Christ, who invoked the vongenco of heaven upon
the committee for daring thus to. treat "one of his
The testimony of the officers and the produc
tion of the recurds ofthe Grand Lodge wore of tho
importunco to vindicate the purity of the in
stitution, if it be really pure, and conclusively to
prove its guilt, if it bo involved in iniquity. The
committee wore willing to rest the truth of all the
allegations against it, upon its own records, kept
by its own °dicers. They believe that they con
tamed undeniable evidence of its deep depravity.
That there was written the plain history of its
participation in the foul mtirdor of Morgan, in the
sums voted by the Grand Lodge of Pennsylvania,
to defend and screen his murderers, and aid. the
Masons ofhigh standing from everyquartor of
the state were subpcutiacil, and required to be
sworn to "tell the truth, the whale truth, and nettle
ing but the trutli,7r concerning the institution to
which they belonged. They wore distinctly in
formed that they would be required to give no
evidence which would criminate themselves.—
The House of Representatives by a largo majority
ordered them to be attached tar refusing to he
sworn, vet they obstinately repeated.such refusal
in the face of the House. flow fearful, criminal,
or disgraceful roust have been the facts which
truth would have disclosed; when to conceal then,
they thus bray.ed the authority of the law, incur
red the risk of legal penalties, and covered them.
selves with the 'suspicion, odium and indignation
of honest mon! 'Choy sought to protect themselves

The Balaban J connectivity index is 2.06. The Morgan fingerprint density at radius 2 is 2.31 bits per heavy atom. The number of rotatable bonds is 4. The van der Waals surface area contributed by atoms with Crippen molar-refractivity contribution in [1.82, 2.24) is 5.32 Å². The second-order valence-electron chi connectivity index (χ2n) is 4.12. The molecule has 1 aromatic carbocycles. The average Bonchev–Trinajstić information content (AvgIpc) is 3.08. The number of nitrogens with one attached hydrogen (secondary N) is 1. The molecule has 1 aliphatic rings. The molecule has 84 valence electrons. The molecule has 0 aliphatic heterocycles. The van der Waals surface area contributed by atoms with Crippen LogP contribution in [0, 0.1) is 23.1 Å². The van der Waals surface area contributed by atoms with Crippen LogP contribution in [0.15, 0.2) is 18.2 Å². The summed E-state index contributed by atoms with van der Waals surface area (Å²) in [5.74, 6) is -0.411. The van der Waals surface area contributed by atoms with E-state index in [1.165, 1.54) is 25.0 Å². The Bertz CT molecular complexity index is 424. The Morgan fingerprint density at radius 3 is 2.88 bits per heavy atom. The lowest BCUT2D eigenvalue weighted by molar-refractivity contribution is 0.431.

from testifying, undor the allegation that they
wore not, bound to criminate or disgrace them
This idea was an admission that furry net of
Masonry was criminal or disgraceful, chin they
mig ht live given same, evidence without nett
erimination. They - alleged that the constitution
s'eetired them from molestation in the "par.mii
happiness," and that any inveatigation tutu their
Ma: wide. ties Or principles, or legislatitia in refur.
once to them, infringeinte . ::;;' ..• t - t 'T
The reheats equally proterod by: •
In the "pursuit of happiness," an , lnijrasirrill
equal propriety complain of the itriterfil*,..vvith.
his vocation by the officers of justice, as iitiOerti.::
mint and an infringement of his rights, because it
abridged his "happiness." .
But the committee have resolved and directed
their chairman not to prepare an extended or
elaborate report, but leave that to some future
legislature, which shall have a majority &term'''.
cd to compel witnesses to testify, by the infliction
of every necessary and constitutional penalty.
As matter or le g islative history, it is perhaps
proper to state that,the [loose, of Representatives
determined that the witnes,es were bound to los.
lily, end ordered then, to be attached. But, when
brought to the bar of the 11on.e, and oiler they